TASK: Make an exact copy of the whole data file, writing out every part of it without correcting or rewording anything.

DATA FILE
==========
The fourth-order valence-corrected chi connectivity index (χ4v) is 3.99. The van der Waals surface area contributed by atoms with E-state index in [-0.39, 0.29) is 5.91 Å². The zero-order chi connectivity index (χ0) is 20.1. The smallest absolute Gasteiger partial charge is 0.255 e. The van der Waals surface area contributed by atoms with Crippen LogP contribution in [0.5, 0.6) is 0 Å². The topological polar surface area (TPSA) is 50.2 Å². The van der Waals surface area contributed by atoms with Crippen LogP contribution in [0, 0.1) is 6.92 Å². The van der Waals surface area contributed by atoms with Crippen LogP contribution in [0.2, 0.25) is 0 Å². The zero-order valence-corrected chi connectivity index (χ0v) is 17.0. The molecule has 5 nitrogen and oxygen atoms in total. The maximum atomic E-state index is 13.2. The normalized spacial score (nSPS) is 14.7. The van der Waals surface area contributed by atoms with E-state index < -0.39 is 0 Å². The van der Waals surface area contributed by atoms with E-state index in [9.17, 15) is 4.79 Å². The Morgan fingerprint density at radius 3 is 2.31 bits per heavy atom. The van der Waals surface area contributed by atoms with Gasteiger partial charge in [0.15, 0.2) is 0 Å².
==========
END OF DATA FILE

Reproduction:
The fourth-order valence-corrected chi connectivity index (χ4v) is 3.99. The van der Waals surface area contributed by atoms with E-state index in [-0.39, 0.29) is 5.91 Å². The zero-order chi connectivity index (χ0) is 20.1. The smallest absolute Gasteiger partial charge is 0.255 e. The van der Waals surface area contributed by atoms with Crippen LogP contribution in [0.5, 0.6) is 0 Å². The topological polar surface area (TPSA) is 50.2 Å². The van der Waals surface area contributed by atoms with Crippen LogP contribution in [0, 0.1) is 6.92 Å². The van der Waals surface area contributed by atoms with Crippen LogP contribution in [0.2, 0.25) is 0 Å². The zero-order valence-corrected chi connectivity index (χ0v) is 17.0. The molecule has 5 nitrogen and oxygen atoms in total. The maximum atomic E-state index is 13.2. The normalized spacial score (nSPS) is 14.7. The van der Waals surface area contributed by atoms with E-state index < -0.39 is 0 Å². The van der Waals surface area contributed by atoms with E-state index in [9.17, 15) is 4.79 Å². The Morgan fingerprint density at radius 3 is 2.31 bits per heavy atom. The van der Waals surface area contributed by atoms with Gasteiger partial charge in [0.15, 0.2) is 0 Å².